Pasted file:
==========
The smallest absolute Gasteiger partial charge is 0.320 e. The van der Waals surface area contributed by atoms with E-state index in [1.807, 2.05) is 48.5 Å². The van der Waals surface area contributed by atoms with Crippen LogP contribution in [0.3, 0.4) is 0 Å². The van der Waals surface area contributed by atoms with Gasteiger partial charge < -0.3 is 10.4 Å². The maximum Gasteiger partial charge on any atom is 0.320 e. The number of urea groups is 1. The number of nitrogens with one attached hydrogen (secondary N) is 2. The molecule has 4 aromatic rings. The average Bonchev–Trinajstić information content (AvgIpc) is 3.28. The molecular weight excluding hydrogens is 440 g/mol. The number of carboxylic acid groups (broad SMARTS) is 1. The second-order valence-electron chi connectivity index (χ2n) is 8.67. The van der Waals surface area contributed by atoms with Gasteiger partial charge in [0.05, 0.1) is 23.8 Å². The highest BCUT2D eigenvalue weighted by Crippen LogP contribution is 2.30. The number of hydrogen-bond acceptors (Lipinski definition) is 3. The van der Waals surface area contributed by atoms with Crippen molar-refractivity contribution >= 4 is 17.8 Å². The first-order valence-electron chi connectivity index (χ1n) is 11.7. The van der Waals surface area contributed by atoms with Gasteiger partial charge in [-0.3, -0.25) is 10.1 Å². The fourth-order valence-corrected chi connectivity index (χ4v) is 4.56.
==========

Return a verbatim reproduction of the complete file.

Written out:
The smallest absolute Gasteiger partial charge is 0.320 e. The van der Waals surface area contributed by atoms with E-state index in [1.807, 2.05) is 48.5 Å². The van der Waals surface area contributed by atoms with Crippen LogP contribution in [0.3, 0.4) is 0 Å². The van der Waals surface area contributed by atoms with Gasteiger partial charge < -0.3 is 10.4 Å². The maximum Gasteiger partial charge on any atom is 0.320 e. The number of urea groups is 1. The number of nitrogens with one attached hydrogen (secondary N) is 2. The molecule has 4 aromatic rings. The average Bonchev–Trinajstić information content (AvgIpc) is 3.28. The molecular weight excluding hydrogens is 440 g/mol. The number of carboxylic acid groups (broad SMARTS) is 1. The second-order valence-electron chi connectivity index (χ2n) is 8.67. The van der Waals surface area contributed by atoms with Gasteiger partial charge in [0.05, 0.1) is 23.8 Å². The highest BCUT2D eigenvalue weighted by Crippen LogP contribution is 2.30. The number of hydrogen-bond acceptors (Lipinski definition) is 3. The van der Waals surface area contributed by atoms with Crippen molar-refractivity contribution >= 4 is 17.8 Å². The first-order valence-electron chi connectivity index (χ1n) is 11.7. The van der Waals surface area contributed by atoms with Gasteiger partial charge in [-0.3, -0.25) is 10.1 Å². The fourth-order valence-corrected chi connectivity index (χ4v) is 4.56.